4 Ways Businesses Can Dodge Loan Scams and Predatory Lenders

As the old saying goes, "If something sounds too good to be true, it probably is.”

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“Guaranteed loan approval; receive funds in 24 hours.” “No credit check; interest rates starting at 0%; only low application fee required.” These statements may sound pretty good to a small-business owner in desperate need of capital.

But, as the old saying goes, “If something sounds too good to be true, it probably is,” says Carolina Martinez, CEO of CAMEO, California’s statewide micro-business network. Just because it’s the most frequent appealing solution you’re hearing doesn’t mean it’s the right solution, she says.

Many small businesses are still recovering from the financial impact of the COVID-19 pandemic, and with the end of the Paycheck Protection Program and bank loan approvals below 20%, scammers and predatory lenders are taking the opportunity to move in on businesses that are searching for funding.

Protect yourself from potential bad actors and find legitimate capital for your business with these four tips.


Fast isn’t always better when you’re looking for business funding. “Be wary of the speed sell,” says Tom McHale, president of Pursuit, a community lender operating in New Jersey, New York and Pennsylvania.

Although some online lenders excel in terms of speed, predatory lenders can rush you through the loan process to push you into an expensive product without fully understanding the terms.

“You’re going to pay significantly higher rates and fees for that money than you would for traditional financing that might take a little more time,” McHale says.

He recommends that businesses look for lenders that allow them to speak to a representative directly — rather than just a bot or live chat — so that you can ask questions and understand the loan’s terms and conditions.

And if a lender is unwilling to show you the terms and rates of the loan upfront, that’s a red flag.


“Don’t pay money upfront for an opportunity to get a loan,” says Frank LaMonaca, chair of the Southeastern Connecticut chapter of SCORE, a network of volunteer mentors that supports small businesses across the country. “You shouldn’t have to ever do that.”

A reputable online lender won’t charge any fees unless you’re approved for a loan. If a lender wants money just to look at your application, that’s a dead giveaway, La Monaca says.

“Nobody should be asking you for $2,500 to apply for a loan. You should be able to apply free of charge,” he says.

Similarly, don’t trust emails that appear to be from government agencies asking for personal information such as your Social Security number, requesting payment upfront or guaranteeing loan approval. The U.S. Small Business Administration recommends being on the lookout for these phishing scams, as well as other types of grant fraud and loan fraud, especially those related to COVID-19 relief assistance.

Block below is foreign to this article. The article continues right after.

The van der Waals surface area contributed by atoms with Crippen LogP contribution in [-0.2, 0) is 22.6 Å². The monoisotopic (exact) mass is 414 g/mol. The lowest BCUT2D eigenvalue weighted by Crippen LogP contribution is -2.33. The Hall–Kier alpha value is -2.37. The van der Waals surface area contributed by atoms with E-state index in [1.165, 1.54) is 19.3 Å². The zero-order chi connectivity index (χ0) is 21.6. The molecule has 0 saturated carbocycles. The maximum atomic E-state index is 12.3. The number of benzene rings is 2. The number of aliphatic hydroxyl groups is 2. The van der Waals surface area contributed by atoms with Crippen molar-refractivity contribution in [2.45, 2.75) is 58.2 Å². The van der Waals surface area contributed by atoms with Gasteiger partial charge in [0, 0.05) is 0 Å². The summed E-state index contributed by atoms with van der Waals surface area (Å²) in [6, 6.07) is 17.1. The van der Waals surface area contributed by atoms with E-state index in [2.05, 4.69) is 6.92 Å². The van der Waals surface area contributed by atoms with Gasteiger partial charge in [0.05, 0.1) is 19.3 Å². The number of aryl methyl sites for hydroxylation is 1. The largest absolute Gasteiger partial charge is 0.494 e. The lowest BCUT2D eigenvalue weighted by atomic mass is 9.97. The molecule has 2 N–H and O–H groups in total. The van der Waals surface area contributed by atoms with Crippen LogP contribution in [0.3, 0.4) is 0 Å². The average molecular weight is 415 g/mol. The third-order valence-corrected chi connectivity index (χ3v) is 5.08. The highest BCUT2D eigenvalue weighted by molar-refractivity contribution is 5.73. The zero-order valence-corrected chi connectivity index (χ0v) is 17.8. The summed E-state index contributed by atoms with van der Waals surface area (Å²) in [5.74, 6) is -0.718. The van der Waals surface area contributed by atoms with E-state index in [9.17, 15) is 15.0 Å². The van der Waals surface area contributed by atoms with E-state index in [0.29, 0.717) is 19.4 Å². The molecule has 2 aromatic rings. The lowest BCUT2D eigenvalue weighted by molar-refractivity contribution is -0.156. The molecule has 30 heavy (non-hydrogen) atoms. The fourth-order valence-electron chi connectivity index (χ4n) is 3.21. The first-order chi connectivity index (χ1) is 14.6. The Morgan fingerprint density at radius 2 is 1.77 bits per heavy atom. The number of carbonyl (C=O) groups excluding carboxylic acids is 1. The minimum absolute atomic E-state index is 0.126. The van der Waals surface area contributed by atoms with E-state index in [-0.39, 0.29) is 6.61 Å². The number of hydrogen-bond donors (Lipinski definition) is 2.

Businesses may have more options available for financing than they realize.

Understand your power in the marketplace, LaMonaca says. There is a variety of loan programs to choose from, including those designated for specific types of businesses, such as women-owned businesses, minority-owned businesses and veteran-owned businesses.

Community development financial institutions, known as CDFIs, nonprofit lenders and reliable online financial service companies can offer loans with affordable rates and competitive terms — even for new businesses or those that can’t qualify for bank funding.

Some of these lenders, like CDFIs, may be able to help businesses burdened with predatory loans refinance into better products, Martinez says.

You can search for local CDFIs through the SBA website , as well as through organizations like Opportunity Finance Network, the national association of CDFIs. Reading reviews and referring to resources like the Small Business Borrowers’ Bill of Rights can help you find reliable online lenders as well.


If you’re unsure of how to find the right financing for your business needs — or want to make sure that you’re not signing onto a bad deal — turn to the experts. You can work with an accountant, lawyer or other financial expert to help you through the process and to even review your loan application and agreement.

The majority of CDFIs are equipped with an entire ecosystem of support to help small businesses assess their financial status, business models and strategies, as well as access capital, Martinez says.

Additionally, organizations like SCORE and local SBA-administered Small Business Development Centers offer business consulting services for free. You can search their websites to find experts in your area to work with your business, and browse additional online resources.

LaMonaca stresses the importance of building a team and fostering relationships to help you run your business: The best business owners don’t go it alone. “The best have really good people around them,” he says.


This article was provided to The Associated Press by the personal finance website NerdWallet. Randa Kriss is a writer at NerdWallet. Email: [email protected].


NerdWallet: How to apply for a small-business loan in 4 steps https://bit.ly/nerdwallet-smb-loan

SBA.gov: SBA programs scams and fraud alerts https://www.sba.gov/document/report-sba-programs-scams-fraud-alerts

Small Business Borrowers’ Bill of Rights http://www.borrowersbillofrights.org/

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